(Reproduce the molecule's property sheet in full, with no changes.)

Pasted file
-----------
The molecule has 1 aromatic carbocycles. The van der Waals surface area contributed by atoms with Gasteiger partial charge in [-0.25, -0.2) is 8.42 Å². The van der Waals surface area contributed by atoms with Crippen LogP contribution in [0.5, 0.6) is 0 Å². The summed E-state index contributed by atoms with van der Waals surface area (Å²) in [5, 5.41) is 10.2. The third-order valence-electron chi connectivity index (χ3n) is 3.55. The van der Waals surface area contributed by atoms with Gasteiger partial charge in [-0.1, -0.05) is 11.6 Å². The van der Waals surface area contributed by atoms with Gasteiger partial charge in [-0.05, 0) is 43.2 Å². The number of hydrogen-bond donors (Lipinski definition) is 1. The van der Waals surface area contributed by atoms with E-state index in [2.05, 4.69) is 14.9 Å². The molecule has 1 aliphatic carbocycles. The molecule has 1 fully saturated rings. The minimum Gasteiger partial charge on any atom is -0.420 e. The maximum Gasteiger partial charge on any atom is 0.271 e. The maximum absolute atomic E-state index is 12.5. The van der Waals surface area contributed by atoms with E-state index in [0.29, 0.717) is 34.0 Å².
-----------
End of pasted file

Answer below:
The molecule has 1 aromatic carbocycles. The van der Waals surface area contributed by atoms with Gasteiger partial charge in [-0.25, -0.2) is 8.42 Å². The van der Waals surface area contributed by atoms with Crippen LogP contribution in [0.5, 0.6) is 0 Å². The summed E-state index contributed by atoms with van der Waals surface area (Å²) in [5, 5.41) is 10.2. The third-order valence-electron chi connectivity index (χ3n) is 3.55. The van der Waals surface area contributed by atoms with Gasteiger partial charge in [-0.1, -0.05) is 11.6 Å². The van der Waals surface area contributed by atoms with Gasteiger partial charge in [-0.05, 0) is 43.2 Å². The number of hydrogen-bond donors (Lipinski definition) is 1. The van der Waals surface area contributed by atoms with E-state index in [2.05, 4.69) is 14.9 Å². The molecule has 1 aliphatic carbocycles. The molecule has 1 fully saturated rings. The minimum Gasteiger partial charge on any atom is -0.420 e. The maximum Gasteiger partial charge on any atom is 0.271 e. The maximum absolute atomic E-state index is 12.5. The van der Waals surface area contributed by atoms with E-state index in [0.29, 0.717) is 34.0 Å².